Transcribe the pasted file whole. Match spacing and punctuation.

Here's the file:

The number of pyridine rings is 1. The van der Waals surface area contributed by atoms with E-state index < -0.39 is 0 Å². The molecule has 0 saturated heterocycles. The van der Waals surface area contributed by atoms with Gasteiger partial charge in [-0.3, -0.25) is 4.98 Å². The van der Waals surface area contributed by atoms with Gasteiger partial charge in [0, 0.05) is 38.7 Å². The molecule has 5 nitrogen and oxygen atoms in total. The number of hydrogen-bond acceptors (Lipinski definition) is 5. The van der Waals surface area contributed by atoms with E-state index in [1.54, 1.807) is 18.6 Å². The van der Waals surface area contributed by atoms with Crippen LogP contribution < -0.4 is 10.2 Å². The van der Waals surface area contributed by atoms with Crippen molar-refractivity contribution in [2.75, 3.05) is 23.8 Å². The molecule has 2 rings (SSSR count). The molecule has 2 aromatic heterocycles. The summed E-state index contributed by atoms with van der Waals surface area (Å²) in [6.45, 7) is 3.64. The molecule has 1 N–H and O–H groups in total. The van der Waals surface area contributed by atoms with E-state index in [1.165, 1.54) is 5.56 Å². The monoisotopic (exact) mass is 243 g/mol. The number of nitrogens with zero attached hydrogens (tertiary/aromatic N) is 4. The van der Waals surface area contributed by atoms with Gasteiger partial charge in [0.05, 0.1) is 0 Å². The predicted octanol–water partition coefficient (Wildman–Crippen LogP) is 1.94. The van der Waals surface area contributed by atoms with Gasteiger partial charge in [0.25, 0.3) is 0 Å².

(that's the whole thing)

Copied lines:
The number of pyridine rings is 1. The van der Waals surface area contributed by atoms with E-state index < -0.39 is 0 Å². The molecule has 0 saturated heterocycles. The van der Waals surface area contributed by atoms with Gasteiger partial charge in [-0.3, -0.25) is 4.98 Å². The van der Waals surface area contributed by atoms with Gasteiger partial charge in [0, 0.05) is 38.7 Å². The molecule has 5 nitrogen and oxygen atoms in total. The number of hydrogen-bond acceptors (Lipinski definition) is 5. The van der Waals surface area contributed by atoms with E-state index in [1.54, 1.807) is 18.6 Å². The van der Waals surface area contributed by atoms with Crippen LogP contribution < -0.4 is 10.2 Å². The van der Waals surface area contributed by atoms with Crippen molar-refractivity contribution in [2.75, 3.05) is 23.8 Å². The molecule has 2 rings (SSSR count). The molecule has 2 aromatic heterocycles. The summed E-state index contributed by atoms with van der Waals surface area (Å²) in [6.45, 7) is 3.64. The molecule has 1 N–H and O–H groups in total. The van der Waals surface area contributed by atoms with E-state index in [1.165, 1.54) is 5.56 Å². The monoisotopic (exact) mass is 243 g/mol. The number of nitrogens with zero attached hydrogens (tertiary/aromatic N) is 4. The van der Waals surface area contributed by atoms with Gasteiger partial charge in [0.05, 0.1) is 0 Å². The predicted octanol–water partition coefficient (Wildman–Crippen LogP) is 1.94. The van der Waals surface area contributed by atoms with Gasteiger partial charge in [0.25, 0.3) is 0 Å².